HarperCollins has based its edition of Kundera’s essay on a volume that Éditions Gallimard brought out in France in 2021, prior to Russia’s invasion of Ukraine. The essay by itself is slender. Gallimard fattened it into a small book by including an additional essay of Kundera’s from 1967, together with well-informed introductory comments by the historian Pierre Nora, who was one of the editors of Le Débat, and by the Franco-Czech intellectual Jacques Rupnik. HarperCollins has reproduced the whole thing in a fluent translation by Linda Asher and Edmund White. But the result is a book that cries out to be read in the light of the war in Ukraine.

If there were ever a possibility of bringing out Kundera’s essay in yet another edition, I hope that a publisher might consider pairing it instead with Paul Valéry’s essay from 1919, “The Crisis of the Spirit,” on the need for Europeans to reflect on the meaning of their civilization and its ancient roots. It was Valéry who injected those themes into modern literature. Kundera is his heir. Valéry’s essay may be preferable in some respects to Kundera’s, more willing to recognize that Western civilization is capable of its own horrors. Those two essays, Valéry’s “The Crisis of the Spirit” and Kundera’s “The Tragedy of Central Europe,” seem to me, in any case, to be the grand literary articulations of an attractive and variegated Western spiritual identity, essays composed in a tone that only the greatest of writers can produce: deep, humane, natural, and morally alert. They are great essays, worthy of the heroism that we are seeing right now in Ukraine.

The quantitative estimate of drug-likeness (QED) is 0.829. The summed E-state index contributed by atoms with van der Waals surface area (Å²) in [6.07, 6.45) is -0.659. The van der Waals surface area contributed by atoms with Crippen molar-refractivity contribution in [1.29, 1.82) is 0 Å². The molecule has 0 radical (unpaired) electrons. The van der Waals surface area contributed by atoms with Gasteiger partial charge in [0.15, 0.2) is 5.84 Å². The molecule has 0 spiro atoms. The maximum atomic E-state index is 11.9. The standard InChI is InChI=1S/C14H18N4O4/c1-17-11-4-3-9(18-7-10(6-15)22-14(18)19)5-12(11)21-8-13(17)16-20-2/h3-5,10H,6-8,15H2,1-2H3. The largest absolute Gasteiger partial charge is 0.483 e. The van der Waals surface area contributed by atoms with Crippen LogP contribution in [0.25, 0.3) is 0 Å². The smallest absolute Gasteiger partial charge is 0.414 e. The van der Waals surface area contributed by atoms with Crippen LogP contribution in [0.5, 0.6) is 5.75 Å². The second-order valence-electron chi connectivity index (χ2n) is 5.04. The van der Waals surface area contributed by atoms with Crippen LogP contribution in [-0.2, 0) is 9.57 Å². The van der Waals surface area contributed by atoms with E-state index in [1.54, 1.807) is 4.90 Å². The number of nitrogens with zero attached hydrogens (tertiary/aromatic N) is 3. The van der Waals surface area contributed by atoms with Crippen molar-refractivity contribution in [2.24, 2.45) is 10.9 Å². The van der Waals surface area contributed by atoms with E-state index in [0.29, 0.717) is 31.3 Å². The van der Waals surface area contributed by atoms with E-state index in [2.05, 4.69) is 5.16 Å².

Paul Berman is the author of several books, including A Tale of Two Utopias: The Political Journey of the Generation of 1968